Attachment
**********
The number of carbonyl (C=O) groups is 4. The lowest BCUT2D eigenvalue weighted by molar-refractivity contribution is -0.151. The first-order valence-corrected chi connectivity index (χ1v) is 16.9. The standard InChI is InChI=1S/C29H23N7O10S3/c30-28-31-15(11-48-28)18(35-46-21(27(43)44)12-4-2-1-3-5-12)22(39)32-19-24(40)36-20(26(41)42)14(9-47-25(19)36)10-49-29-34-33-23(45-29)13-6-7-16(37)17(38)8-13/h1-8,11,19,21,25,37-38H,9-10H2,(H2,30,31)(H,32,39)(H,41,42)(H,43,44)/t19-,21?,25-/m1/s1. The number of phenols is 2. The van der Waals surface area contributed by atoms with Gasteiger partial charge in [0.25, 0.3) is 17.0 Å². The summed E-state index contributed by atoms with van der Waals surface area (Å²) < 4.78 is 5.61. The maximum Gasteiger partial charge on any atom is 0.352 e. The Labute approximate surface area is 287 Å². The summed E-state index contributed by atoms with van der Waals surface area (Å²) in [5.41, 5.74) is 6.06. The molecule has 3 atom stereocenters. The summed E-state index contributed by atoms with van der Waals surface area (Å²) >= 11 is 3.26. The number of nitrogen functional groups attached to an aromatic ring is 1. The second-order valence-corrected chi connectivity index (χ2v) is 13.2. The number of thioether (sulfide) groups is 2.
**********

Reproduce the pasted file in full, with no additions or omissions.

The number of carbonyl (C=O) groups is 4. The lowest BCUT2D eigenvalue weighted by molar-refractivity contribution is -0.151. The first-order valence-corrected chi connectivity index (χ1v) is 16.9. The standard InChI is InChI=1S/C29H23N7O10S3/c30-28-31-15(11-48-28)18(35-46-21(27(43)44)12-4-2-1-3-5-12)22(39)32-19-24(40)36-20(26(41)42)14(9-47-25(19)36)10-49-29-34-33-23(45-29)13-6-7-16(37)17(38)8-13/h1-8,11,19,21,25,37-38H,9-10H2,(H2,30,31)(H,32,39)(H,41,42)(H,43,44)/t19-,21?,25-/m1/s1. The number of phenols is 2. The van der Waals surface area contributed by atoms with Gasteiger partial charge in [0.25, 0.3) is 17.0 Å². The summed E-state index contributed by atoms with van der Waals surface area (Å²) < 4.78 is 5.61. The maximum Gasteiger partial charge on any atom is 0.352 e. The Labute approximate surface area is 287 Å². The summed E-state index contributed by atoms with van der Waals surface area (Å²) in [5.41, 5.74) is 6.06. The molecule has 3 atom stereocenters. The summed E-state index contributed by atoms with van der Waals surface area (Å²) >= 11 is 3.26. The number of nitrogen functional groups attached to an aromatic ring is 1. The second-order valence-corrected chi connectivity index (χ2v) is 13.2. The number of thioether (sulfide) groups is 2.